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InfoQ Homepage News How Observability Impacts Testing: Q&A with Amy Phillips at QCon London

How Observability Impacts Testing: Q&A with Amy Phillips at QCon London

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Observability gives you a picture of the system’s current health and can replace certain types of testing. For low-risk application areas you can rely on observability instead of testing, provided you have continuous delivery that provides fast feedback and allows you to release changes quickly.

Amy Phillips, engineering manager at Moo, spoke about testing observability at QCon London 2018. InfoQ is covering this conference with Q&As, presentations, summaries, and articles.

InfoQ interviewed Phillips about testing self-healing systems, observability, and what the future will bring for testing.

InfoQ: How has Continuous Delivery (CD) impacted testing?

Amy Phillips: Continuous delivery emphasises fast feedback and has led to greater use of automated testing in release pipelines. Although it isn’t the only way to bring about change, it has proved to be a powerful trigger to encourage teams to design effective release processes, part of which involves considering which tests need to run, and when it makes sense to run them.

Teams using continuous delivery generally don’t do less testing but they are usually more intentional about testing locally, and testing in production. The use of feature toggles can also help move testing out of the automated release pipeline and into production.

One of the most interesting aspects of continuous delivery is its popularity with developers. The integral part that testing plays in making continuous delivery successful leads to truly cross-functional teams working together to build, test, and release software.

InfoQ: What are the challenges when testing self-healing systems?

Phillips: It isn’t so much that self-healing systems are more challenging to test than other systems. We still need to test that the application "works" but we also need to be careful not to assume that the infrastructure will always be exactly as it is when tested.

One of the difficulties when testing or debugging are the intermittent issues, the ones that are known to happen but cannot be identified or traced. Self-healing systems could make this more of a problem, by resolving the underlying issue that triggered the defect without anyone needing to intervene.

Testers should have a good understanding of the application platform, and platform teams should have a good understanding of the testing being performed. By collaborating together and making use of observability techniques, this challenge can be reduced or eliminated.

InfoQ: How can observability help to ensure that systems are working properly?

Phillips: Testing tries to gather information about the system but can often slip into being a "does it work" tick box task whereas observability gives you a picture of the system’s current health. Together they give a much richer view of what’s really going on.

I once tested a web system that held the details about suppliers along with their special purchase rates based on a number of factors. The system was built incrementally with testing throughout the process.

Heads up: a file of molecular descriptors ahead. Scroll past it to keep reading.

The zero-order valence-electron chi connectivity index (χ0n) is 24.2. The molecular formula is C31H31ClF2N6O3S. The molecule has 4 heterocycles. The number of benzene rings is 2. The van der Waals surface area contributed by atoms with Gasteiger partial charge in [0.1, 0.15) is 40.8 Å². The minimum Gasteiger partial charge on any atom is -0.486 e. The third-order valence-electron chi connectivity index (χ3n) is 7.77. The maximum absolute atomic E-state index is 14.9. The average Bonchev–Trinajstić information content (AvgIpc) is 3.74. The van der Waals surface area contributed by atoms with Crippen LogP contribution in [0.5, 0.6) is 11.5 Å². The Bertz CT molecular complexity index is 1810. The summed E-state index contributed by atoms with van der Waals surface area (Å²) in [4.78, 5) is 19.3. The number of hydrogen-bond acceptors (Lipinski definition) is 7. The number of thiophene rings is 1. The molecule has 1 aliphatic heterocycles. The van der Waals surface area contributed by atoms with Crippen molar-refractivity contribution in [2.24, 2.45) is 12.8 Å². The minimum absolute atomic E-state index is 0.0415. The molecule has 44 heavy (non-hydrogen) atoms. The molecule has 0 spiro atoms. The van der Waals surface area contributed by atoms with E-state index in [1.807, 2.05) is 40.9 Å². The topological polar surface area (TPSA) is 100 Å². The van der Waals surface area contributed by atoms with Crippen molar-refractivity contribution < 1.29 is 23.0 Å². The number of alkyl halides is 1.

One day someone noticed that one of the suppliers had a grossly incorrect rate. After investigating the logs and retesting the calculation, we concluded that someone had accidentally edited the value, and we added more logging around this code, just in case.

Some weeks later, the same thing happened, but on a different supplier. This time we had enough logging to know it wasn’t a bad edit. In fact, the supplier hadn’t been edited for several months. Still, the value was wrong and we didn’t know why. More logging was added.

Eventually the issue occurred when we had enough logging in place. It turned out to be caused by a MySQL "oddity" that ended up with the wrong number being retrieved from the database.

All of our build and testing had focused on the question of "Is it doing the right thing?". When the answer came back as "no", it took us a long time to debug. Focusing on observability in addition to testing could have helped in this situation.

InfoQ: Will observability replace testing?

Phillips: I think that observability is already replacing certain types of testing. Monitoring has long been considered a suitable alternative to testing everything. If you know that something has broken, and you have good release pipelines that allow you to release changes quickly, then low-risk application areas can be very well suited to relying on observability instead of testing.

Building systems with consideration to the "Did we build the thing right?" as well as the "How will we know when it isn’t working?" question give different perspectives on system health and could reduce the occurrence and impact of issues.

InfoQ: What do you expect that the future will bring for testing?

Phillips: Different systems bring different needs, but generally I think testing is moving to an even more collaborative place. We’re used to testers and developers working closely together, but now we’re starting to see the value in testers getting involved in Ops Engineering too.

Now, as at any time, the creative aspect of imagining risks and designing useful scenarios remains a key skill for anyone involved in testing. I hope that we’ll see more teams moving away from treating testing as a tickbox activity that takes place once the system has been built.

Additional information on Amy Phillips QCon London talk "Testing Observability" can be found on the conference website. 

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